Thursday, March 13, 2014

War Stories - Episode 15: "100 mph commute!"

A quiz.  Did you study?  It's multiple choice.

When you work in a train station, the best possible way to get to work is by:

a) train
b) train
c) train
d) all of the above

I chose "train".  In Philadelphia, that meant I had lots of choices of where to live as there were commuter rail lines radiating out from Philadelphia in all directions.  I ultimately chose to live in northern Delaware.  Delaware is just barely big enough to have a "northern" part, but it did - and I lived there.  In fact, the place I lived was within sight of the Pennsylvania border.  It was fairly close to the SEPTA Marcus Hook PA station a bit more than halfway from Philadelphia to Wilmington.

PRR-side trains all originated out of Suburban Station

RDG-side trains all originated out of Reading Terminal

To New Jersey, the choice was the PATCO Hi-Speed Line
...which connected to ex-PRSL Budd cars for Atlantic City, Ocean City and Cape May

Here, then, are some tales of the commute.

I had a fairly easy, cheap and fast commute.  I drove a few miles to Marcus Hook where I caught a SEPTA train scheduled for roughly 7:40 AM.  It was one of the few that started its route in Newark, DE and was often a few minutes late because of it.  It took me the 17 miles from "the Hook" right to the upper level at 30th St. Station just in time to get a Dunkin Donut and a Coke (Breakfast of Champions!) and be in the office at 8:30.

Most days, the train would be four Silverliners.  The train stuck to the historic schedules for the line and stopped nearly everywhere on the way in.   Lamokin St., Highland Ave, Chester, etc, etc.   It even stopped at the Baldwin Locomotives Works stop, which had been shut down for over 20 years!  Surprisingly, on the average, one and half people boarded there.

Silverliners at old Claymont DE station.  Next stop, Marcus Hook
One morning, the train was particularly late.  So late that SEPTA decided to turn the next arriving Marcus Hook local back immediately from the other platform instead of having it cross over and wait for it's regular schedule.  The station agent popped out of the old silver trailer that was the Marcus Hook station and told everyone to cross to the other platform to catch the inbound local, which was arriving soon, and would be the next train to Philadelphia.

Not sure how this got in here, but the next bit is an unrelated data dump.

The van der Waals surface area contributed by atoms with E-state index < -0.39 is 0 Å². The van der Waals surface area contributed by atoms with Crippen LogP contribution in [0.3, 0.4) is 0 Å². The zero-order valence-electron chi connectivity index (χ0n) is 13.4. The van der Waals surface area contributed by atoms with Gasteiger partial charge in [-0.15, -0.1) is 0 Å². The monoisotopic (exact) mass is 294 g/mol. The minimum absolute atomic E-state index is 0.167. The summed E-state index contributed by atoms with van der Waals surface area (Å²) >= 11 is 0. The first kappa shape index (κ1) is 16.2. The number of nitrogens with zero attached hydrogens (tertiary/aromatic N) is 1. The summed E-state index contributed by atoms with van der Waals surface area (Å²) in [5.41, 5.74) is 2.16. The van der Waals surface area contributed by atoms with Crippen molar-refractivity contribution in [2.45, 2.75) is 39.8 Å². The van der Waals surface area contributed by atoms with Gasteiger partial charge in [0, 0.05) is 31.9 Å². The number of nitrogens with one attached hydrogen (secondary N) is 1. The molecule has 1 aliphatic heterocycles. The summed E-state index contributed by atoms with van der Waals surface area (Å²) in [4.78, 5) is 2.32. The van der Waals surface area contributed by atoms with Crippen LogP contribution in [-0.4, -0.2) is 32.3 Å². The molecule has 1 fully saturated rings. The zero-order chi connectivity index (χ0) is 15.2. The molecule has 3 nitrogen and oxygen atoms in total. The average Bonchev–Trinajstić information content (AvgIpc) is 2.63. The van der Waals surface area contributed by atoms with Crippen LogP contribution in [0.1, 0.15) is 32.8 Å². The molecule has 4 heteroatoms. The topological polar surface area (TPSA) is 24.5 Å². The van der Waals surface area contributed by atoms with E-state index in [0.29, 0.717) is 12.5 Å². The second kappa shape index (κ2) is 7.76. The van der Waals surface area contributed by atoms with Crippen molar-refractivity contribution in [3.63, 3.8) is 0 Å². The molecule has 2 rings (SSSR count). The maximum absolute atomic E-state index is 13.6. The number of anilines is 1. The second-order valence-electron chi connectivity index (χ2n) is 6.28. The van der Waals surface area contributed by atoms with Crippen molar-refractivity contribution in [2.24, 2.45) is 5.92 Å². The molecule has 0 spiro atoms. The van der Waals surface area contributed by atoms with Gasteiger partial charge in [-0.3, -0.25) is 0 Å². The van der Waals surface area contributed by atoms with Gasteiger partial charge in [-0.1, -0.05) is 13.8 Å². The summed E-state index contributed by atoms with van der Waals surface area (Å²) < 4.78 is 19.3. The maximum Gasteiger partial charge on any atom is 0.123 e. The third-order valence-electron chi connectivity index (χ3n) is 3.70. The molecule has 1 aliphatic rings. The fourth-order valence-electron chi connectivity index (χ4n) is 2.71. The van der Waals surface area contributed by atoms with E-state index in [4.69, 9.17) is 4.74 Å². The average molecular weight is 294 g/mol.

There was an overhead bridge complete with stairs to the platform and a sidewalk, but nobody ever used it.  Most folk just walked across the four track, high speed mainline.  It was the shortest way back to the parking lot.  It wasn't the safest way, but it wasn't particularly hazardous if you took a bit of care.  Most people waited until the train departed before crossing the tracks, but there were always a few impatient people who crossed IN FRONT OF our train every day.  This was quite a bit more dangerous.

You'd think that, with all this practice, we'd be "pros" at crossing the tracks.  Not really.  Behavior was more like lemmings.  When one went, all followed blindly.  Maybe "creatures of habit" is the right term.  Yeah.  That's it. We were "Creatures".

Most evenings, the Silver Meteor would beat us out of Philadelphia and we'd have a clean ride all the way to Marcus Hook.  However, if it was a bit late, we would get passed by the Silver Meteor at Hook interlocking just before we arrive at Marcus Hook station.  He crossed over in front of us and then we follow him. However, on rare occasions, he would pass us on the other track while we're in the station.  Those days often had the "front crossers" scrambling for safety.  "Creatures" IS the right term.  Definitely.

Well, this particular morning, the creatures started swarming across the track as the agent told them that's where the next train would depart.  I looked up at the home signal for Hook Tower that was just to the north.  They'd just put up the signal for our delayed commuter train.  Hmmmm.  I also saw a headlight approaching from the north.  Double hmmmm. But, it didn't look like a Silverliner.  It looked suspiciously like the Metroliner that was out of Philly about 7:40 and through here about 7:55.  Triple hmmmm.  Perhaps the one we passed every day on the way in?  So, I stayed put...and watched things unfold.  This wasn't shaping up well!